Somehow Thanksgiving is already rapidly approaching, which, this year, is bittersweet for me. My family has decided not to bring my mother out of her nursing home for the holiday. I believe it would be difficult and exhausting for the current version of her, and hard logistically, particularly with the short amount of stamina she possesses. Still, I feel guilty and saddened that she will be celebrating the holiday with an institutional version of this family meal. I just remind myself that it is what it is. We will figure out another way to bring some merriment to my mother over the holiday weekend.

I cannot help but recognize all I do have to be thankful for.

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Irish swans. From when I went to Ireland. (I went to Ireland!!!!!) Photo credit:  J. Serignese

Friends. My cup overflows with my good fortune in maintaining friendships with so many incredible people. Friends of 30 years running, who share my history and remain part of my life. No matter the distance and infrequency of our gathering, it is seamless, picking right back up without skipping a beat. Even more amazing: watching our children play together, some now older than we were when we first connected. There are no words to describe how fully my heart swells with such interactions. Friends from college and graduate school. Connecticut friends whom I met almost 12 years ago, answering a Craigs List ad to form a bookclub, moms met through a fantastic Saturday Music Together class, and other random connections. I am amazed at my luck in creating and somehow, sustaining these relationships, despite our crazy, busy lives.

Work. For almost 12 years, I have worked at the same small office. My co-workers are bright, engaging, thoughtful and hard working. The work is interesting and challenging. I have discovered some work-life balance, taking advantage of flexibility while figuring out how to accomplish all that I need to get done. It is a special place and I feel so fortunate to be a part of it.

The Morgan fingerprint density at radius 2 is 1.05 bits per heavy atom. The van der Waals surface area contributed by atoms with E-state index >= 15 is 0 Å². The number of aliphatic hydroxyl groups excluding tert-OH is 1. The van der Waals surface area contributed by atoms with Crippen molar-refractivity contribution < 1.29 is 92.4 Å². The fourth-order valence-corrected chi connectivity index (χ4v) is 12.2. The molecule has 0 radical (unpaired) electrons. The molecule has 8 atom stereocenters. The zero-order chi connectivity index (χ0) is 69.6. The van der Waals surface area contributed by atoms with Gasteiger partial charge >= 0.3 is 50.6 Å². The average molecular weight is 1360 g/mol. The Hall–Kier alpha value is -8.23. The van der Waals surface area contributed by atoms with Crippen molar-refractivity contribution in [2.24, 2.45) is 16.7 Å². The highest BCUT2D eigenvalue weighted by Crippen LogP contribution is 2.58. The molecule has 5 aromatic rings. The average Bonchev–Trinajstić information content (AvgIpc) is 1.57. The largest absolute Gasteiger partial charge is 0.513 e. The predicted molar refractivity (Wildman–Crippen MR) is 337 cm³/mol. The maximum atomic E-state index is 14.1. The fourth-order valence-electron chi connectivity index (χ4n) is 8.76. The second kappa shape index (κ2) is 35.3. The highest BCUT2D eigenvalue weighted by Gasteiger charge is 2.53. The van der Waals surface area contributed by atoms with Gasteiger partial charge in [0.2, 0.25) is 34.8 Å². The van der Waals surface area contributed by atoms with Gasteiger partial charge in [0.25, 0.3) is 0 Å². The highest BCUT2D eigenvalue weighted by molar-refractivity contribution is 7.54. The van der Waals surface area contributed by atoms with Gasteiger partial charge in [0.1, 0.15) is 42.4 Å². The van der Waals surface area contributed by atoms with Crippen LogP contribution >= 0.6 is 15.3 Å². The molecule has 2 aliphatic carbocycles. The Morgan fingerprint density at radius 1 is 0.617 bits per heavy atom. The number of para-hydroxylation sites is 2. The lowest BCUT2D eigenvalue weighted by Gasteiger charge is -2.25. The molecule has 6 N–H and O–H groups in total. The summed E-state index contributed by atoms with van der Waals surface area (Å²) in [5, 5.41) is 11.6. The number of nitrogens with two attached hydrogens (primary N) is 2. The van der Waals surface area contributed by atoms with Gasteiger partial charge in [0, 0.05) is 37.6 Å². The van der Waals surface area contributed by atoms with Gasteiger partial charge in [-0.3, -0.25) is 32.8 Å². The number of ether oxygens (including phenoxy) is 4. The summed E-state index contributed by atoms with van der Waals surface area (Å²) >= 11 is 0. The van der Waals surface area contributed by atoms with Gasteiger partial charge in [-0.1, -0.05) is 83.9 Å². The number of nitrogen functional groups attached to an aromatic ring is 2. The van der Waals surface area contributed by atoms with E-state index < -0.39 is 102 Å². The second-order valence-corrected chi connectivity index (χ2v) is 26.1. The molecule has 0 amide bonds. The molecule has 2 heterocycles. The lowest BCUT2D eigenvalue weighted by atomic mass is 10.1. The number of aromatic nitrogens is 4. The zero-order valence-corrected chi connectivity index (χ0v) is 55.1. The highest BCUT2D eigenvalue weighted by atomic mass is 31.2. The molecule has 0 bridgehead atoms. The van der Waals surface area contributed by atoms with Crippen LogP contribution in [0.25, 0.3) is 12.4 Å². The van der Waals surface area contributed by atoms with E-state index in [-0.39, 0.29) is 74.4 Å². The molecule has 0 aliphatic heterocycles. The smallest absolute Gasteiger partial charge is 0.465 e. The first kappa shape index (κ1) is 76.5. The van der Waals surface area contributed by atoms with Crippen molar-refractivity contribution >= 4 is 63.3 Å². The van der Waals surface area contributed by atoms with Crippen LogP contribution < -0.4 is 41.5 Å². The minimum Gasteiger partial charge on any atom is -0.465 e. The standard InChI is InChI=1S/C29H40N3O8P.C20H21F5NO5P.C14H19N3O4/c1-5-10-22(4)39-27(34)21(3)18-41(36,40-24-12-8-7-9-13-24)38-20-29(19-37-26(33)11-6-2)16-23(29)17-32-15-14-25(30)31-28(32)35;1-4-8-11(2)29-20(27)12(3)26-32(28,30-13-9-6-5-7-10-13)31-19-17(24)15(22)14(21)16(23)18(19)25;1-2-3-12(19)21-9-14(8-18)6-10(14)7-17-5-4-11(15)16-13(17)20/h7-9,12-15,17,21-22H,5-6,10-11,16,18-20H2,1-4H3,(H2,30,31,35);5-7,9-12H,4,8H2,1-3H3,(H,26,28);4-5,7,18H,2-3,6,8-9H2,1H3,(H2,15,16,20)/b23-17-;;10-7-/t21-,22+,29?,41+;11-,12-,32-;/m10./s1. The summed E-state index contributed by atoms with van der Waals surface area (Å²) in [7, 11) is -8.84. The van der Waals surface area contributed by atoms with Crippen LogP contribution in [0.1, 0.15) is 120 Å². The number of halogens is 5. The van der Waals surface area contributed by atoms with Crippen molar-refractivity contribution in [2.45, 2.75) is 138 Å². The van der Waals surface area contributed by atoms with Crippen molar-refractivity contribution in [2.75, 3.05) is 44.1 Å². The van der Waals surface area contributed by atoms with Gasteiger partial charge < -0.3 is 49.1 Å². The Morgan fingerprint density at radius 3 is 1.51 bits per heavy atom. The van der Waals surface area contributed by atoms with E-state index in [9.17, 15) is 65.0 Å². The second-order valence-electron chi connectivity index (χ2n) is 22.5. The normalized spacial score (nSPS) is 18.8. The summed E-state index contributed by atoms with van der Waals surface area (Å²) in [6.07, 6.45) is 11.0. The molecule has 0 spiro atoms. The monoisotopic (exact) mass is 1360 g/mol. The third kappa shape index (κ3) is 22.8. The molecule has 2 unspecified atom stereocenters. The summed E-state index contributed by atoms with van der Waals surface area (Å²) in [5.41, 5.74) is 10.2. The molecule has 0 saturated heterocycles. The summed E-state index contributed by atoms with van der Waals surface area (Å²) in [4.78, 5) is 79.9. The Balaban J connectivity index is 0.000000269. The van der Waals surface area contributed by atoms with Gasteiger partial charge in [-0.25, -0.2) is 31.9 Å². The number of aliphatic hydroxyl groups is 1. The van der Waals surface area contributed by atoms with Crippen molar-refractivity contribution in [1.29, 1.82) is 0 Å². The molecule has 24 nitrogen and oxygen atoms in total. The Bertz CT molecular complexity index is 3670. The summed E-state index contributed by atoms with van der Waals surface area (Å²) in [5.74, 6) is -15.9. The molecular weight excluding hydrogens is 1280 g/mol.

Cousins. I am one of eight first cousins on my mother’s side. Only my brother and I live on the East Coast, so there are not many opportunities for all or most of us to be together. Over the past decade, there have been sporadic visits and celebratory occasions, along with gatherings memorializing those we have lost. It is still hard to believe that we now are the adults here, the aunts and uncles, the 30 and 40-somethings who, when together, still feel like kids. Yet now, there are spouses and a whole host of children in the mix. We deal with aging parents and home ownership and all the other grown up decision-making which we, as children, took for granted.

Nursing home staff and volunteers. I am constantly in awe of the collection of kind individuals who work or volunteer at my mother’s nursing home. While even the best visits remain emotionally charged for me, the staff members are often smiling, providing my mother with daily stability and care, which her family is now unable to do. Her face lights up when someone there calls her name. Without carrying emotional baggage and regrets for what my family has lost, the staff gently assists my mother with the many things she can no longer do for herself, with seemingly unlimited patience.

Children. I must have inadvertantly ingested some extra vitamin goof in utero, because the two children we are blessed with are overflowing with silliness.

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First day of school nonsense. Who invented dabbing anyway? Photo credit: J. Serignese

When they are not bickering, they are best friends, playing in the “secret hideout” (a.k.a. a sparse tree in our front yard), riding bikes and scooters, swinging. My son takes such good care of his sister, reading to her, compromising, making sure she is okay. They are kind, excitable, big-hearted, up for anything. They live life boldly and compassionately.  I could not be more proud.

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Bring it on! Photo credit: J. Serignese

Spouse. 15 years ago this month, my now-husband and I went on our first date.  Sitting in the Italian restaurant in the North End of Boston, I could never have imagined all that the next decade and a half would bring.  A dog, a home, a family.  His quiet strength and methodological nature provide a solid base for our family and keep us on track.  We are true partners in raising these little people, providing a stability which I did not have during much of my childhood.  Then, from time to time, he goes and surprises me in all the best ways, and I cannot believe my good fortune.

I am so thankful.

 

 

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